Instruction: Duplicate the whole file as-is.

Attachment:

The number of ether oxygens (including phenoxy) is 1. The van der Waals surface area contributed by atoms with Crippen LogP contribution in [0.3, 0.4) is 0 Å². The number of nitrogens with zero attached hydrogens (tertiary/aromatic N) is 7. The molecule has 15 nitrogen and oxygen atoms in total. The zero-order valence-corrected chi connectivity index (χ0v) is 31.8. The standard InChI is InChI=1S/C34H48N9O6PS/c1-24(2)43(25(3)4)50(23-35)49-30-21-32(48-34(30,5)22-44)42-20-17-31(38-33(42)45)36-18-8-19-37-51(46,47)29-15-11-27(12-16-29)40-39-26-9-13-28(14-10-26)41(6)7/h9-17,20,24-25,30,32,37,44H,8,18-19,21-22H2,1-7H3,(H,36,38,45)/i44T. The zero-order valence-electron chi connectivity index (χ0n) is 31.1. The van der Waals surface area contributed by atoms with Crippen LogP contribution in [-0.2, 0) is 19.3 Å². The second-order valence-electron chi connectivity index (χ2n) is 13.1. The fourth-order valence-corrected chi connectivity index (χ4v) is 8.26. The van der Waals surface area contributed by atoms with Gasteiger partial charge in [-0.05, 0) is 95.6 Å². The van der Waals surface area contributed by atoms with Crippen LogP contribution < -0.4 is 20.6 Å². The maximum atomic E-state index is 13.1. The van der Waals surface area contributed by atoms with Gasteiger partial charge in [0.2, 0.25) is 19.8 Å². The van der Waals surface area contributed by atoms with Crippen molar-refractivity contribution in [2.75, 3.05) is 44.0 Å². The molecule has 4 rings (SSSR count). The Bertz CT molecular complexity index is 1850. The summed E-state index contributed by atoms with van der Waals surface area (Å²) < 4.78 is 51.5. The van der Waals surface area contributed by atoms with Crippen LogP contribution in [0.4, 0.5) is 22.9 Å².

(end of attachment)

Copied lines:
The number of ether oxygens (including phenoxy) is 1. The van der Waals surface area contributed by atoms with Crippen LogP contribution in [0.3, 0.4) is 0 Å². The number of nitrogens with zero attached hydrogens (tertiary/aromatic N) is 7. The molecule has 15 nitrogen and oxygen atoms in total. The zero-order valence-corrected chi connectivity index (χ0v) is 31.8. The standard InChI is InChI=1S/C34H48N9O6PS/c1-24(2)43(25(3)4)50(23-35)49-30-21-32(48-34(30,5)22-44)42-20-17-31(38-33(42)45)36-18-8-19-37-51(46,47)29-15-11-27(12-16-29)40-39-26-9-13-28(14-10-26)41(6)7/h9-17,20,24-25,30,32,37,44H,8,18-19,21-22H2,1-7H3,(H,36,38,45)/i44T. The zero-order valence-electron chi connectivity index (χ0n) is 31.1. The van der Waals surface area contributed by atoms with Crippen LogP contribution in [-0.2, 0) is 19.3 Å². The second-order valence-electron chi connectivity index (χ2n) is 13.1. The fourth-order valence-corrected chi connectivity index (χ4v) is 8.26. The van der Waals surface area contributed by atoms with Gasteiger partial charge in [-0.05, 0) is 95.6 Å². The van der Waals surface area contributed by atoms with Crippen LogP contribution < -0.4 is 20.6 Å². The maximum atomic E-state index is 13.1. The van der Waals surface area contributed by atoms with Gasteiger partial charge in [0.2, 0.25) is 19.8 Å². The van der Waals surface area contributed by atoms with Crippen molar-refractivity contribution in [2.75, 3.05) is 44.0 Å². The molecule has 4 rings (SSSR count). The Bertz CT molecular complexity index is 1850. The summed E-state index contributed by atoms with van der Waals surface area (Å²) < 4.78 is 51.5. The van der Waals surface area contributed by atoms with Crippen LogP contribution in [0.4, 0.5) is 22.9 Å².